Election Likely to Strengthen Ruralistas
While the presidential election is important, so too is the congressional vote, with most analysts agreeing that the bancada ruralista is likely to gain greater dominance and power this October.
Ruralômetro reports that 248 congressional deputies who are running for re-election this year have introduced laws or voted for measures that have a negative impact on the socio-environmental sector. Of those 248 candidates, 138 (55 percent) officially count themselves as part of the bancada ruralista.
Similarly, Repórter Brasil reported last week that: “At least two-thirds, or 66.5 percent, of the federal House deputies who are candidates for re-election this year voted for, or introduced, bills that harm the environment, indigenous peoples, and rural workers.”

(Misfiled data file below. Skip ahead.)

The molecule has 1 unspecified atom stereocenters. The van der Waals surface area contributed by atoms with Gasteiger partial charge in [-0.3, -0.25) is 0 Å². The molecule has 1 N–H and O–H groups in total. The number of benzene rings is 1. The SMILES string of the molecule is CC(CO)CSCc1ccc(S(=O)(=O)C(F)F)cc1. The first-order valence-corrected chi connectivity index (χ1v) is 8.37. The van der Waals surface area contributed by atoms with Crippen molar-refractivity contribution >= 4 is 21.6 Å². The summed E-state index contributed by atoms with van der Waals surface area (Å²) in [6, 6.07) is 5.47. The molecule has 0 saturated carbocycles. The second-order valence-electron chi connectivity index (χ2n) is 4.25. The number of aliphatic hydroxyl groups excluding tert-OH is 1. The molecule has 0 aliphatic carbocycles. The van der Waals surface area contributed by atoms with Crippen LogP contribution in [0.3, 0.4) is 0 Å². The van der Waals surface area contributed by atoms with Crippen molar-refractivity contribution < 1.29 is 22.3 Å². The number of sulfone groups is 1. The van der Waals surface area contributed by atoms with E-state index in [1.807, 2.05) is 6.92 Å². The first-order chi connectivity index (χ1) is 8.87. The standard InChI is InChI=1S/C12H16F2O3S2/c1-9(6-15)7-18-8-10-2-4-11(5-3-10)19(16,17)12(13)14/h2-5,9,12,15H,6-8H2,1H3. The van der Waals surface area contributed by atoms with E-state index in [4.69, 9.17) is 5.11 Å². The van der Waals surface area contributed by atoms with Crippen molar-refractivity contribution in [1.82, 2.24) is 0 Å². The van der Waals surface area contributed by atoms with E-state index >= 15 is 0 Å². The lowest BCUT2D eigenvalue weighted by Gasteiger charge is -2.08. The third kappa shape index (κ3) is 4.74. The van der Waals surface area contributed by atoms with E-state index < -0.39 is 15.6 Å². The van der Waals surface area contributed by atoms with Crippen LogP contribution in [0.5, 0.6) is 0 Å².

Presidential platforms (in Portuguese):
The Jair Bolsonaro political platform can be found here:
The Ciro Gomes political platform can be found here:
The Geraldo Alckmin political platform can be found here:
The Fernando Haddad political platform can be found here:
The Marina Silva political platform can be found here:
The Guilherme Boulos and Sonia Guajajara’s political platform can be found here:
This article appeared originally in Mongabay – https://news.mongabay.com/2018/09/brazilian-elections-and-the-environment-where-top-candidates-stand/